But for Rosalind Wright, the 54-year-old barrister appointed to the hot seat last week, it is a case of getting the right people off the street - and being handed the right tools to do the job.
Mrs Wright moves from the City watchdog, the Securities and Futures Authority (SFA), and she marked the announcement by calling for far shorter trials in fraud cases. Outwardly, she is now more cautious about demanding a thorough shake-up of Britain's slipshod system in fighting white-collar crime. "I'm keeping all my options open," she says.
This is understandable; she only takes up the pounds 108,000-a-year post as SFO director next month. In conversation, however, it is clear that this affable but quietly spoken lawyer is ruling nothing out. A serious look at taking juries out of baffling fraud trials, for starters, or bringing some cases to the civil courts, which require a lower burden of proof than their criminal counterparts. A proper plea-bargaining system would also help strip fraudsters of their gains - as would a more robust attitude from their Lordships.
"I think judges have problems in deciding what the right penalty is for white-collar crime," she says. "You just can't seem to persuade people that running off with someone's life savings is as serious as hitting them over the head with a crowbar."
Mrs Wright will be the SFO's fourth director since its inception in 1988 when she takes over from George Staple, who returns to the City after a five-year stint.
She arrives at a time when the caseload has never been higher. Peter Young's antics at Morgan Grenfell, the Sumitomo copper scandal, Stephen Hinchliffe's Facia collapse and now a look at NatWest's own "rogue trader" are just a few of the 80 or so cases on the go. But why apply for a post often described by insiders - after the SFO's London address off Gray's Inn Road - as "the nightmare on Elm Street"?
Actually, for all the flak Mr Staple took after Guinness, Polly Peck and the Maxwell fiasco, the SFO's record is not that bad. In 79 per cent of cases it has secured at least one conviction, despite the flaws in the system and chronic underfunding.
And, though she is reluctant to admit it, Mrs Wright has always coveted the job. She seemed almost destined for it, given her experience, despite the barriers to women reaching the top in the legal profession.
Mrs Wright qualified at the bar in 1964 after reading law at University College London. She was following in the family footsteps: her father was a solicitor, and met her mother at UCL. Her husband of 30 years, David, is a microbiologist at Charing Cross Hospital, and two of their three daughters have chosen to follow his lead, one into medicine, the other studying to be a vet.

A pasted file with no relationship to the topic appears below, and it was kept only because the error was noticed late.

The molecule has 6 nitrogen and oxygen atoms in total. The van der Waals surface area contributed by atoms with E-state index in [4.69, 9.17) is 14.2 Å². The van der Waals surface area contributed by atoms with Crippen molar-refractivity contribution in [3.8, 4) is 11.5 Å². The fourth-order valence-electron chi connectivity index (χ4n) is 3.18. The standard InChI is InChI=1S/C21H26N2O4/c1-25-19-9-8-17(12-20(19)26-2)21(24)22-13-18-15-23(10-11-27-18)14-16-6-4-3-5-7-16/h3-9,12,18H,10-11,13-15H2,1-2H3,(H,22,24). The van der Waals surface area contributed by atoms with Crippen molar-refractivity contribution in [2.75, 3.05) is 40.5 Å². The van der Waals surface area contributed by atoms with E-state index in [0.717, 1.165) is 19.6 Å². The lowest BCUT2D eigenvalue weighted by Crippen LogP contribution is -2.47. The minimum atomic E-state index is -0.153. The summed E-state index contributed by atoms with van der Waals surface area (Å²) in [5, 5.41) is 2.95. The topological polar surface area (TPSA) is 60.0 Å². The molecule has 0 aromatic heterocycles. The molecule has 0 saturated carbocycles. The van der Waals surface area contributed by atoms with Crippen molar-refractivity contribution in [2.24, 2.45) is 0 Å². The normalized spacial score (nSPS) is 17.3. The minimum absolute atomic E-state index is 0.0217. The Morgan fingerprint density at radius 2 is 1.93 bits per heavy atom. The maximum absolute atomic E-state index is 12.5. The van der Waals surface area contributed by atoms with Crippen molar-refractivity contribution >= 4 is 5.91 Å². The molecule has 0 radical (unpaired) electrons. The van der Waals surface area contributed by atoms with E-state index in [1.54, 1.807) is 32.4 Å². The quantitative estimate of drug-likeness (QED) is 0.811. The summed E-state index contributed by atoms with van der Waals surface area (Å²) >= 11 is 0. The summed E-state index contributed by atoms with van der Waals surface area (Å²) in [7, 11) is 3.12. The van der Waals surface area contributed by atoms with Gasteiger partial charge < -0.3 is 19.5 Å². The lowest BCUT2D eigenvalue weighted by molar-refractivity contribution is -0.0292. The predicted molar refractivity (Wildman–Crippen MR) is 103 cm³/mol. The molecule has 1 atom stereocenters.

It was to help bring up the family that, in 1969, she swapped the uncertainties of barrister's pupillage for the civil service stability of the office of the Director of Public Prosecutions.
Her first assignments could hardly have been more different from the later headline cases, from IRA terrorism to the big fraud cases - Johnson Matthey, Lloyd's of London, the Salem tanker scuttling.
In one, an old woman calling herself Lady Cadbury ripped off antique shops before being caught. " 'Send them round to my place,' she'd say, then she'd scarper when they came for the cash. She got a conditional discharge, but she was furious. She was hoping to go back to Holloway prison for Christmas," Mrs Wright recalls.
In another a Royal Mint veteran, just short of 65, caught stealing a pouch of half-crowns a week, turned up in court accompanied only by his blind daughter. As prosecutor, Mrs Wright ended up virtually defending. "I felt so sorry for him. He got an absolute discharge, which saved his pension."
But fraudsters beware: "My heart does not bleed so easily these days. I'm rather more hard-bitten now, though I do hope I would act the same in that sort of case again."
By the end of her 18 years at the DPP's office, Mrs Wright was heading the Fraud Investigation Group, the SFO's precursor, where she handled the Guinness affair before passing it on.
From 1987, as general counsel and an executive director of the SFA, Mrs Wright has been in charge of discipline and enforcement under the 1986 Financial Services Act, most recently in the Barings scandal. Insiders say this made her the natural choice from the six candidates for the SFO. "There is a real sense among lawyers at the SFO that we have a very senior legal figure coming in. Ros is very well respected," says one.
From April, her first task will be to boost morale among the SFO's multi- disciplinary staff - accountants and police officers, too - when a likely Labour government has hardly been flattering in its attitude.
But it remains the acquittals, rather than the successes, which make the headlines. Without new powers and more resources, Mrs Wright may be on a hiding to nothing, insiders say. It is a possibility of which she is only too aware. "The public relations challenge is a steep one. If you're doing a lousy job you deserve a lousy press. But the SFO is doing a very good job. There is not much balanced reporting. It is a very effective prosecuting body."Reuse content